Ultrasound In Pregnancy

Pregnancies are crucial to promoting fetal development before birth. The best way to know how a woman’s pregnancy progresses is through prenatal visits to the hospital. Leela K Patel M.D. may recommend imaging tests, for example, an ultrasound that produces high-frequency sound waves to create images of the underlying fetus and mother’s placenta. However, ultrasounds are only effective in the second trimester of a woman’s pregnancy to get meaningful information from an image since a fetus would be more prominent and easier to see. If you want to receive important diagnostic information about your unborn child, an ultrasound is the best test to help you confirm congenital abnormalities and monitor fetal growth and position.

It would be best for women to receive an ultrasound test to help their physician understand that pregnancy is proceeding as it should. Ultrasound images are usually part of routine prenatal examinations and should begin from weeks 18 and 20 of pregnancy, the second trimester. It may be harmless to undergo an ultrasound during the first trimester of pregnancy. However, significant information is available during the second trimester, and since the fetus is big enough, there are more benefits to gain from getting an ultrasound.

It is an exciting process to get an ultrasound. If anything, the process allows parents to have the baby’s first image. Moreover, parents can leverage a crucial diagnostic function after getting an ultrasound because a physician may use the resulting information on the image to understand the health status and thus prevent any future complications by solving any present abnormalities.

A brief history of ultrasound

Christian Doppler initiated the development of ultrasound imaging during the Mid-1800s. The Austrian physicist and mathematician were sure that the speed of a sound wave depended on the relative speed of the source and observer. Later in 1877, another mathematician called Lord Rayleigh postulated in a publishing titled The Theory of Sound that sound waves are a mathematical equation, thus promoting any proceeding practical work. In 1912, the most common application of ultrasound technology was in submarine detection, especially during Works War I. The adaptation of ultrasound in diagnosing medical began in the mid-1950s with Dr. Ian Donald and other U.S. and Japanese physicians. The technological advancements during the 1960s sparked the development of sophisticated imaging machines like real-time scanners that enhanced diagnosis using ultrasound.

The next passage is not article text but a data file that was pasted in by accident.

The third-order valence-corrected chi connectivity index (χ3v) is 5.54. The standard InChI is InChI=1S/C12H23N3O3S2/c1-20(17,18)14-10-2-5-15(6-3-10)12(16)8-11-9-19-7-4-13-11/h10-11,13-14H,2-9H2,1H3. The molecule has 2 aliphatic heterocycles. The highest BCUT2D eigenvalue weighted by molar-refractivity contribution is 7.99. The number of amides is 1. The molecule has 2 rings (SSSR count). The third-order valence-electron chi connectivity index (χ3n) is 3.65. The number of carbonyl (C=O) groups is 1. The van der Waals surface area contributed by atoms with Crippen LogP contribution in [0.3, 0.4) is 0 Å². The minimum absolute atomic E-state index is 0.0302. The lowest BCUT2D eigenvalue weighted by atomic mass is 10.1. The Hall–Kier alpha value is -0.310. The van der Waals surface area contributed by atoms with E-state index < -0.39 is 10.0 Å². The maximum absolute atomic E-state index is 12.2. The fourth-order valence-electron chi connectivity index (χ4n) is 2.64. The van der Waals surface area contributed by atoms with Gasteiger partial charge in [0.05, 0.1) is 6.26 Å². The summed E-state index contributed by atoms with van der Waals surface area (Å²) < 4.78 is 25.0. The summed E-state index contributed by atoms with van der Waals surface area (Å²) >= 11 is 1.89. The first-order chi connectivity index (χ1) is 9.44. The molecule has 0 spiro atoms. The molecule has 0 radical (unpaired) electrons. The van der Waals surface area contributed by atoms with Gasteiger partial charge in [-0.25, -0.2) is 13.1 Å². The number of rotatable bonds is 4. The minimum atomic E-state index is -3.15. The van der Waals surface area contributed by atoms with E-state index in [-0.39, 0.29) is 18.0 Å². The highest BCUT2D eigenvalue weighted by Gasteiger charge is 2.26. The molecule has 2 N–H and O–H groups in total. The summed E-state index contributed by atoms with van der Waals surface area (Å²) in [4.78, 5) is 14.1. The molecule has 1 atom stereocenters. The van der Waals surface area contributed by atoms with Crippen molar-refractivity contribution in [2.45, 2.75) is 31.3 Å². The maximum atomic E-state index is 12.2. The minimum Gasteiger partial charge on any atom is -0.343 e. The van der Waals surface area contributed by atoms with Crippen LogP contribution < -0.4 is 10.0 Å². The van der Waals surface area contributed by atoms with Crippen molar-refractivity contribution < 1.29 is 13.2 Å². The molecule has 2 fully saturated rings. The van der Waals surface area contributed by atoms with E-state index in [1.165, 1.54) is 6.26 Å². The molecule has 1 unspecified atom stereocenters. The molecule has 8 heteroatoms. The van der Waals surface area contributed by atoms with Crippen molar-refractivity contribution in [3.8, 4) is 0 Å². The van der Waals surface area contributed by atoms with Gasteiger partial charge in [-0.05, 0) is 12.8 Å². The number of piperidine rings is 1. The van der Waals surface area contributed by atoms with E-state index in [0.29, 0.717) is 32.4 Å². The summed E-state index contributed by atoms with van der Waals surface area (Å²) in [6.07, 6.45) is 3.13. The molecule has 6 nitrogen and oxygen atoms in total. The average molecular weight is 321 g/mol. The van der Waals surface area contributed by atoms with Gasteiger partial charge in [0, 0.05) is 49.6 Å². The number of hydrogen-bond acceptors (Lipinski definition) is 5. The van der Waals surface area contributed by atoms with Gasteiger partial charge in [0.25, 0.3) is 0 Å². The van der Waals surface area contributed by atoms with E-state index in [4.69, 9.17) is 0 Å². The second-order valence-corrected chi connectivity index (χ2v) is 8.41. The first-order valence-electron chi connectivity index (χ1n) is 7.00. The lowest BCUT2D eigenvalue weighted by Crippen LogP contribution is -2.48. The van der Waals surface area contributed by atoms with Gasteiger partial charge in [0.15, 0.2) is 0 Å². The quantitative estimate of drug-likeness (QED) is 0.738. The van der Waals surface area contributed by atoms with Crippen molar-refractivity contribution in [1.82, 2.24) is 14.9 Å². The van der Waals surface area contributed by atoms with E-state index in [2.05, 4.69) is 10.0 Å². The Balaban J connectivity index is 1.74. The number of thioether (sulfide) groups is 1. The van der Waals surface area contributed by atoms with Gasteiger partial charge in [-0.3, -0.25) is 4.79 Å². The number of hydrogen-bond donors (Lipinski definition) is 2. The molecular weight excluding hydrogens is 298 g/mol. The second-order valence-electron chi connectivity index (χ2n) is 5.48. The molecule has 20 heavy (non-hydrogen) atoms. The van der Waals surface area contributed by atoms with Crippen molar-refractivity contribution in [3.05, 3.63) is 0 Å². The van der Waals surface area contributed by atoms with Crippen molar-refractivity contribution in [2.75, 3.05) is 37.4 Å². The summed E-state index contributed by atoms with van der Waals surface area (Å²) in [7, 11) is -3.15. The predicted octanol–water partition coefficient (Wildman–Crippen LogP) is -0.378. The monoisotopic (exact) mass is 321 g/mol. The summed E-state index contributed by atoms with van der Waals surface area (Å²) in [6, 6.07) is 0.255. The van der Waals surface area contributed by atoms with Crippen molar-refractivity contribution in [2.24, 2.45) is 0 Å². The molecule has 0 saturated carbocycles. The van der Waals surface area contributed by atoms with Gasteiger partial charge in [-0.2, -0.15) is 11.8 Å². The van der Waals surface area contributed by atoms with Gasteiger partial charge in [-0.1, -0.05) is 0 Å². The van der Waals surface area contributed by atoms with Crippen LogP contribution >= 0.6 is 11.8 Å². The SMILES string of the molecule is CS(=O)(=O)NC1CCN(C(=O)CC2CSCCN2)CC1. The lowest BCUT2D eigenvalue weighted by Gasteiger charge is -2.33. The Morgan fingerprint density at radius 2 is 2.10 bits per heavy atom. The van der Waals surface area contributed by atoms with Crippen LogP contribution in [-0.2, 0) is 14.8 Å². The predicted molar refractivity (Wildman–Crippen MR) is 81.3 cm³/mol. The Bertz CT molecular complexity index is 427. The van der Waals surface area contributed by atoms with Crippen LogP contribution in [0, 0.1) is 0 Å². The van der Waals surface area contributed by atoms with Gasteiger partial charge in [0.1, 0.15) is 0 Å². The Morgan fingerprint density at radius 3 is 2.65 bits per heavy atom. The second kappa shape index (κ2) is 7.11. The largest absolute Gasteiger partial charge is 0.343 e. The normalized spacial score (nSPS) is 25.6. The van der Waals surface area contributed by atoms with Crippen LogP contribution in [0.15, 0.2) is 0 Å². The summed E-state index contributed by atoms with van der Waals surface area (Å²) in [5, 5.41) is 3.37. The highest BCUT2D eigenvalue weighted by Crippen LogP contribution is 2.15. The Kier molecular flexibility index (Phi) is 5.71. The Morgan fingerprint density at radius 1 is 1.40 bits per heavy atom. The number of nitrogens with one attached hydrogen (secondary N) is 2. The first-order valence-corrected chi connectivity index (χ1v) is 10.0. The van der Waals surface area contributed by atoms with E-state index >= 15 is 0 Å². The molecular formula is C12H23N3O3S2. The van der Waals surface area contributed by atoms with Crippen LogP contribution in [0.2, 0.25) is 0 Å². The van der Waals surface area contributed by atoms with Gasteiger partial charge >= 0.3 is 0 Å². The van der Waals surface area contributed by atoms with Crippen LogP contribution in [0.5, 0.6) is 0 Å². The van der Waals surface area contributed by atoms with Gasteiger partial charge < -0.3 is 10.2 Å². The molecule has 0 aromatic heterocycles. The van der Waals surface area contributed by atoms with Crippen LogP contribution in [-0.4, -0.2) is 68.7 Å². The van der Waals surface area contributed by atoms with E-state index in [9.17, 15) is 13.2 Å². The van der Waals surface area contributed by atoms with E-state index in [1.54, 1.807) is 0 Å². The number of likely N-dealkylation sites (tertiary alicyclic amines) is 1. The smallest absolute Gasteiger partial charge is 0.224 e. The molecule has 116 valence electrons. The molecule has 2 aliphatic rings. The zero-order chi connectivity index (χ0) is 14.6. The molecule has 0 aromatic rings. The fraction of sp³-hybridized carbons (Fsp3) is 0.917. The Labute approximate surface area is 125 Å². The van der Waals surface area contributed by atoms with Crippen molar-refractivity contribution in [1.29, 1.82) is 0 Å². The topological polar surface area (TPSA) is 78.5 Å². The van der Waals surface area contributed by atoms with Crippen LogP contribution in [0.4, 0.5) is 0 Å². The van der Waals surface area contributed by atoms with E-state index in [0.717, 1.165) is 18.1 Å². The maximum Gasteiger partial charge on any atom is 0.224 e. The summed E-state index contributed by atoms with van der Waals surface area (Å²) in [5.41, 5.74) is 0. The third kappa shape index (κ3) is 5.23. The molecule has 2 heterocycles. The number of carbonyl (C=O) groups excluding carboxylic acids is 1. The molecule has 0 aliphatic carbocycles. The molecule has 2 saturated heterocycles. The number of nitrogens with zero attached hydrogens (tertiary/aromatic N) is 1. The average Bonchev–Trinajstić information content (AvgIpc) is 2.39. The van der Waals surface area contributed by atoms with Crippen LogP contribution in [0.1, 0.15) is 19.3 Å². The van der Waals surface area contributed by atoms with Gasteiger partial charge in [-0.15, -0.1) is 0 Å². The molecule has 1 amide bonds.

What are the diagnostic uses of ultrasound?

An ultrasound is a woman’s best choice to ensure healthy uterine development. The basic level diagnostic uses of ultrasound include:

  • Confirm pregnancy
  • Determine gestational age
  • Check for multiple pregnancies
  • Detect any issues with the placenta
  • Monitor fetal position
  • Check for congenital anomalies.
  • Monitor fetal growth.
  • Monitor the level of amniotic fluid

It would be best to undergo an ultrasound if you have any concerns about your pregnancy. An ultrasound will help your doctor diagnose any underlying issues associated with your pregnancy. Physicians recommend an early ultrasound upon the beginning of the second trimester to promote any treatment efficacy that night to preserve the integrity of a pregnancy. Contact Patel & Patel, M. D., Inc. to schedule an ultrasound that will confirm the health and safety of your pregnancy.

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